Almost all IBS cases had additional unspecific FGD diagnoses registered in the HCR during the 8-year period. However, the female IBS cases were also diagnosed with more cancer in the abdominal tract than their control group as well as more inflammatory bowel disease. Male cases had on the other hand more haemorrhoids and rectal abscesses, lactose intolerance and celiac disease than their control group, see Table 3.

Table 3. Eight-year prevalence of gastrointestinal morbidity in IBS-patients and controls

Discussion

It is well known that broad spectrums of diagnostic procedures are needed to exclude other conditions when IBS is suspected, due to an overlap between different GI diseases. Studies have also previously reported GI and other co-morbidity among IBS cases; but many of these studies have been performed among IBS health care seekers [27-31] and only a few have been based on a population-based design [23,24]. The main findings of this study are that IBS cases more often receive the diagnosis “worry about having a serious disease” (ICD-10 Z71.1) than their control group. This particular ICD-diagnosis is established and used when an individual consult his physician claiming fears of having a serious disease, but after doctors’ examination no further diagnose could be set. The risk among male IBS-cases to get this diagnosis was three times higher compared to the male controls. As also reported from previous studies, IBS cases of both sexes had in general more diagnoses recorded in the HCR compared to matched controls in the general population. However, the design of the study does not permit us to draw conclusions about whether a recorded co-morbidity was a cause or consequence of IBS. Neither did the chosen study design allow us to further analyse the findings that IBS patient seemed to be more worried of having a serious disease, than their controls. This was an additional finding in this study and more research is warranted on this issue.

Non-GI symptoms form one important part of IBS patients’ complaint panorama, which affects diagnose setting and treatment of the disease [29,32]. Our previous results pointed out that non-GI co-morbidity affected the use of heath care as well as a strong predictor for follow-up visit to the GP among IBS patients [16]. Higher frequencies of anxiety and depression as well as sleeping problems, have previously been recognized as factors associated with IBS diagnosis [23,33-39]. IBS and anxiety disorders are reactive to stress and are likely to involve serotonergic disturbance, which include anticipatory worries and avoidance behaviours that impair quality of life as well as functioning in everyday life [5,40-42]. This complex form of co-morbidity probably involve psychological and physiological processes that trigger each other and form a spiral between the two types of disorders, completely independent of sex. Fatigue and malaise could be a result of dealing with both psychological and physiological symptoms and the presence of this particular diagnosis was more frequent among the IBS cases. Fatigue has also been identified as the most common somatic symptom associated with IBS in India [30].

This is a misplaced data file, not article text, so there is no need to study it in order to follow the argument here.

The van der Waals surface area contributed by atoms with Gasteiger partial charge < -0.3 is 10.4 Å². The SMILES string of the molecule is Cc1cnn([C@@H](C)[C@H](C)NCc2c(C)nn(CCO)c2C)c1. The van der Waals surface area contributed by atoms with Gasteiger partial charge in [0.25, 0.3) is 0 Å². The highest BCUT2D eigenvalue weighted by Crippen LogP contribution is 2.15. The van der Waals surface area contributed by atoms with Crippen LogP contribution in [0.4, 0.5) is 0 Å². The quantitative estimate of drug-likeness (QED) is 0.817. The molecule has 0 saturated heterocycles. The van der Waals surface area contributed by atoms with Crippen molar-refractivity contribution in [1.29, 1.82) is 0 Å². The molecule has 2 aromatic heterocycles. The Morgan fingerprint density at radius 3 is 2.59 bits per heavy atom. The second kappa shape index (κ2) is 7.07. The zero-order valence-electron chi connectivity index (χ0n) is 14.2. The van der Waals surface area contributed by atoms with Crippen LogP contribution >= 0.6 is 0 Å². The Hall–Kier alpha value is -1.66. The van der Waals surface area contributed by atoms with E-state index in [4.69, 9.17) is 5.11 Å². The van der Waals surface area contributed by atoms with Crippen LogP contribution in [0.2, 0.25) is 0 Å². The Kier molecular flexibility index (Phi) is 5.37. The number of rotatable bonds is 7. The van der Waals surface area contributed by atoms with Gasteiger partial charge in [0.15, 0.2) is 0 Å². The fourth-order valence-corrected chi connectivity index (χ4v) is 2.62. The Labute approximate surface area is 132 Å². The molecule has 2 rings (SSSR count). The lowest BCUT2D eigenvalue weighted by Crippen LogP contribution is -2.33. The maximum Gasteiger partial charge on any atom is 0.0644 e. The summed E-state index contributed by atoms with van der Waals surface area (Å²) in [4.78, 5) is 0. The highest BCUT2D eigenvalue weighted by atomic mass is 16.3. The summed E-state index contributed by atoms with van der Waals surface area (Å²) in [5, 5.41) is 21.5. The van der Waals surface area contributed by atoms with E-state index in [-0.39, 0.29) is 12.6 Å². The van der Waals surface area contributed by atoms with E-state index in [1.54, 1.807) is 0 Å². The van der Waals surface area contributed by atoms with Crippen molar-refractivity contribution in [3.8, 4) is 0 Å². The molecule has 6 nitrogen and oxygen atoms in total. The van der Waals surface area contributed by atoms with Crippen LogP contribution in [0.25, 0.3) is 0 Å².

IBS patients were found to suffer more frequently from headache and migraine than their controls, which other studies confirm [29,43,44]. This might due to severe IBS symptoms or the other way around, i.e. that these particular co-morbidities contribute to worsen the IBS symptoms through unknown mechanisms. The brain-gut axis could be involved as well as neuroendocrine and neuroimmune interactions [43,45,46]. Fibromyalgia is the most frequently investigated co-morbidity of IBS [29,47,48]. In this study, fibromyalgia was recognized as co-morbidity only among females. Very few had a registered diagnosis of fibromyalgia, but myalgia/rheumatism UNS occurred more frequently among all IBS cases compared to the control group. Additionally, musculoskeletal problems, arthritis and pain and suffering UNS were significantly more common among IBS cases of both sexes. One could hypothesize that all these pain-related complaints might lead to a larger consumption of analgesics resulting in damage in the mucosa in the GI canal which might worsen the existing symptoms or new GI symptoms will occur. Treatment of, for instance, arthritis often includes a short-term use of non-steroidal anti-inflammatory drugs (NSAID) [49]. Previous results from the present research program showed that IBS cases of both sexes consumed significantly more analgesics than their controls did [50]. Registered diagnoses of thyroid disease, asthma, allergy, infections in the urinary tract as well as cardiovascular problems were more frequent among the IBS cases. The majority of co-morbidity diagnoses in this study were set after the initial IBS diagnosis. One can speculate if IBS diagnosis is a marker for other diseases or simply a reason for follow-up visits to health care were these co-morbidity are discovered. These observations of co-morbidity in several extraintestinal organ systems might raise the suspicion that the physician’s specialisation influences the diagnosis of morbidity in relation to IBS. A hypothesis is that medical subspecialisation is responsible for an artificial separation of one and the same disease, i.e. a specialist in gastroenterology will use the diagnosis IBS, a rheumatologist fibromyalgia, etc. [51]. Therefore it is important for physicians to exclude other organic diseases and refer IBS patients with somatic co-morbid symptoms to specialists within that particular area. In other words, it is important to arrive at the correct diagnose in order to be able to provide an adequate treatment.